‘We Were Being Killed for Something We Didn’t Even Know’
Two years after South Africa's Marikana miners' strike and massacre, neither Lungisile Madwantsi -- nor his country -- has healed.
MARIKANA, South Africa — The moment Lungisile Madwantsi realized he was going to be murdered came days before the bullet hit him. It was on Aug. 13, 2012, and, along with several other workers in the South African settlement of Marikana, Lungisile was making a journey back to "Marikana mountain," a hardscrabble mound of boulders and scrub on which striking miners employed by the British platinum giant Lonmin had set up camp. Before the group could reach the mountain, they were intercepted by police.
"We explained to them that we were not fighting with you guys, and we asked them to open a way for us to pass," remembers Lungisile. "They told us to hand over our weapons, our knobkerries and pangas, and that if we didn’t they would count to three and then open fire." The miners insisted they needed their traditional clubs and machetes, and the police line eventually parted to let them through. "We got a few meters past them, and that’s when the helicopter threw teargas at us and the officers started shooting. We ran for our lives."
In the commotion that followed, Lungisile wasn’t hurt but many others were: two miners and two police officers died in the fighting. It would be another 72 hours before a police round penetrated Lungisile’s skull as security forces dispersed the miners’ protests, but even then — before one of the worst massacres South Africa has ever seen — the 33-year-old felt certain of his fate. "I realized we were being killed for something that we didn’t even know," he says, shaking his head slowly, disbelievingly.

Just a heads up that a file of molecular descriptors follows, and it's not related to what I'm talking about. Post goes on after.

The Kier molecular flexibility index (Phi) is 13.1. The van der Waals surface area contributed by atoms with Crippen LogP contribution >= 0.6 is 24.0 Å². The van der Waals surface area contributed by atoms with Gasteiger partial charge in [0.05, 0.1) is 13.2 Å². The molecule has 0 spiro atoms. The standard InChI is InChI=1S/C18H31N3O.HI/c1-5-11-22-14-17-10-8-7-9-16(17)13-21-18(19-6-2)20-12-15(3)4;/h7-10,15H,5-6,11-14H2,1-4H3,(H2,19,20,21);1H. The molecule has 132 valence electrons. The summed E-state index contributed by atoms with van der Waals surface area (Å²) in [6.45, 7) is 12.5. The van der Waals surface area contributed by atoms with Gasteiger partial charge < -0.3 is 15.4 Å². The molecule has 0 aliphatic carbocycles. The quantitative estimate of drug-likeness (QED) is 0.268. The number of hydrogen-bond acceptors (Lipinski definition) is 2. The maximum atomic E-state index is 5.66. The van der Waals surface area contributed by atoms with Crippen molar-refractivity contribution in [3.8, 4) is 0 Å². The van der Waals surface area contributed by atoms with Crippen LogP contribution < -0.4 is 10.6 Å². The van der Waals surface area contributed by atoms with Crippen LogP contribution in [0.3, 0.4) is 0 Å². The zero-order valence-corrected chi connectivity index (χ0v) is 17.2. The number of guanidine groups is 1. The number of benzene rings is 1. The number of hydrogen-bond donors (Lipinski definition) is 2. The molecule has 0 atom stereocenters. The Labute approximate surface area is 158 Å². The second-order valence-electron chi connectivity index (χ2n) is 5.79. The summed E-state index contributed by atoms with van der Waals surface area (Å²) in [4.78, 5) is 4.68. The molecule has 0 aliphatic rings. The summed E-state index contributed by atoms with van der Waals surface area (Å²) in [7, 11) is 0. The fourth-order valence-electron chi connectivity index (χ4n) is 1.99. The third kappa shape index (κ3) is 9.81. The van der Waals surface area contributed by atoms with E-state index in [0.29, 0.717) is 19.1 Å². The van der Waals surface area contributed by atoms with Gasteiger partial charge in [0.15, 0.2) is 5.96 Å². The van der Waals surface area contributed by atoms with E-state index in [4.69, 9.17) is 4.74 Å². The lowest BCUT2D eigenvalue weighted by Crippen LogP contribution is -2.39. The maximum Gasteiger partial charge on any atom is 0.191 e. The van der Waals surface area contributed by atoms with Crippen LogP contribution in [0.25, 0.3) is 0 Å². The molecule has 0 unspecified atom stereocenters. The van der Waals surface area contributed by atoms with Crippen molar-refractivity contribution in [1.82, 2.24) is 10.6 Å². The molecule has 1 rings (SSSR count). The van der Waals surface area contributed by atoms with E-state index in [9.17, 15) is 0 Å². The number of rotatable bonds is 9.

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This weekend marks the second anniversary of the day when the six-week long Marikana miners’ strike, a dispute that brought South Africa’s post-apartheid fault lines to the surface and shocked a nation, finally came to an end. Miners returned to work having secured promises of a new pay package from Lonmin; it marked a powerful victory for organized labor, in spite of the violence meted out by the state.